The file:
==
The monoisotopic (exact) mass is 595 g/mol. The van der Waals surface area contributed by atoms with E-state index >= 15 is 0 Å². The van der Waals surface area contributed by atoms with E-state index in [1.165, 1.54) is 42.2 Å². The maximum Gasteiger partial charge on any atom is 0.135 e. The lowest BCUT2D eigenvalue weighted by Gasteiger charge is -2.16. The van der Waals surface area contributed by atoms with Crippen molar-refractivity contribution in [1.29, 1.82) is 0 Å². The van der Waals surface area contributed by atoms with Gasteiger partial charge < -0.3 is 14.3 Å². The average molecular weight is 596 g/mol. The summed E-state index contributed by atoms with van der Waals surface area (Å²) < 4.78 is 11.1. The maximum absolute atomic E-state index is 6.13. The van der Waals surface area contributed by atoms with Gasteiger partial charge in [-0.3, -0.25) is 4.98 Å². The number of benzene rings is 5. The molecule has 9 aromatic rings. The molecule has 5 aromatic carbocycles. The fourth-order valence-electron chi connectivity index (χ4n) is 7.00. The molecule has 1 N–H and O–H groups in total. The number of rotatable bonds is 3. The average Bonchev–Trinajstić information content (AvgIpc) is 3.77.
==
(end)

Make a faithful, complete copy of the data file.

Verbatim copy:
The monoisotopic (exact) mass is 595 g/mol. The van der Waals surface area contributed by atoms with E-state index >= 15 is 0 Å². The van der Waals surface area contributed by atoms with E-state index in [1.165, 1.54) is 42.2 Å². The maximum Gasteiger partial charge on any atom is 0.135 e. The lowest BCUT2D eigenvalue weighted by Gasteiger charge is -2.16. The van der Waals surface area contributed by atoms with Crippen molar-refractivity contribution in [1.29, 1.82) is 0 Å². The van der Waals surface area contributed by atoms with Gasteiger partial charge < -0.3 is 14.3 Å². The average molecular weight is 596 g/mol. The summed E-state index contributed by atoms with van der Waals surface area (Å²) < 4.78 is 11.1. The maximum absolute atomic E-state index is 6.13. The van der Waals surface area contributed by atoms with Gasteiger partial charge in [-0.3, -0.25) is 4.98 Å². The number of benzene rings is 5. The molecule has 9 aromatic rings. The molecule has 5 aromatic carbocycles. The fourth-order valence-electron chi connectivity index (χ4n) is 7.00. The molecule has 1 N–H and O–H groups in total. The number of rotatable bonds is 3. The average Bonchev–Trinajstić information content (AvgIpc) is 3.77.